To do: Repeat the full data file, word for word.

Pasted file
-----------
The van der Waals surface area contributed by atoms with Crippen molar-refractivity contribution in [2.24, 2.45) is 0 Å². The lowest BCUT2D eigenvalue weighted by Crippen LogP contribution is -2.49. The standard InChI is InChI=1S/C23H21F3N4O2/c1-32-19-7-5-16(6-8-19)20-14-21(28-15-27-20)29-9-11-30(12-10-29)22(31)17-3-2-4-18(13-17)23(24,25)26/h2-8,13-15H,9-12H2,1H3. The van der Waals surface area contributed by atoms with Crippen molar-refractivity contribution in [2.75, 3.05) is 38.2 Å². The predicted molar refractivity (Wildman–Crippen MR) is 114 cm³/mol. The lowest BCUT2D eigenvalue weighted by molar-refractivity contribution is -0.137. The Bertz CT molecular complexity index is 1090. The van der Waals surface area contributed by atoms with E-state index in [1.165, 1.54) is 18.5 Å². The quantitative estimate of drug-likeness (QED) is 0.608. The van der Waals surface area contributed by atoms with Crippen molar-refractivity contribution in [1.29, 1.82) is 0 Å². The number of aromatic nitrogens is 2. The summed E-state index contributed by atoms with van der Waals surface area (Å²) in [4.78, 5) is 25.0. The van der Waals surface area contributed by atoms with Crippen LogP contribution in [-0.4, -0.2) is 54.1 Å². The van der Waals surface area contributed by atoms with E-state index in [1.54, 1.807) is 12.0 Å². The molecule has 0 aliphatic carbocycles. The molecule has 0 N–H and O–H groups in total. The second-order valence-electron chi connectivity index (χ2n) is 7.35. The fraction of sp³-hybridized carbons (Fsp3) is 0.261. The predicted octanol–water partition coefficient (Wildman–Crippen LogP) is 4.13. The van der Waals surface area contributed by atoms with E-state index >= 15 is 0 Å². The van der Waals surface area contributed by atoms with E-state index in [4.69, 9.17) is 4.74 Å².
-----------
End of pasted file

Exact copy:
The van der Waals surface area contributed by atoms with Crippen molar-refractivity contribution in [2.24, 2.45) is 0 Å². The lowest BCUT2D eigenvalue weighted by Crippen LogP contribution is -2.49. The standard InChI is InChI=1S/C23H21F3N4O2/c1-32-19-7-5-16(6-8-19)20-14-21(28-15-27-20)29-9-11-30(12-10-29)22(31)17-3-2-4-18(13-17)23(24,25)26/h2-8,13-15H,9-12H2,1H3. The van der Waals surface area contributed by atoms with Crippen molar-refractivity contribution in [2.75, 3.05) is 38.2 Å². The predicted molar refractivity (Wildman–Crippen MR) is 114 cm³/mol. The lowest BCUT2D eigenvalue weighted by molar-refractivity contribution is -0.137. The Bertz CT molecular complexity index is 1090. The van der Waals surface area contributed by atoms with E-state index in [1.165, 1.54) is 18.5 Å². The quantitative estimate of drug-likeness (QED) is 0.608. The van der Waals surface area contributed by atoms with Crippen molar-refractivity contribution in [1.29, 1.82) is 0 Å². The number of aromatic nitrogens is 2. The summed E-state index contributed by atoms with van der Waals surface area (Å²) in [4.78, 5) is 25.0. The van der Waals surface area contributed by atoms with Crippen LogP contribution in [-0.4, -0.2) is 54.1 Å². The van der Waals surface area contributed by atoms with E-state index in [1.54, 1.807) is 12.0 Å². The molecule has 0 aliphatic carbocycles. The molecule has 0 N–H and O–H groups in total. The second-order valence-electron chi connectivity index (χ2n) is 7.35. The fraction of sp³-hybridized carbons (Fsp3) is 0.261. The predicted octanol–water partition coefficient (Wildman–Crippen LogP) is 4.13. The van der Waals surface area contributed by atoms with E-state index >= 15 is 0 Å². The van der Waals surface area contributed by atoms with E-state index in [4.69, 9.17) is 4.74 Å².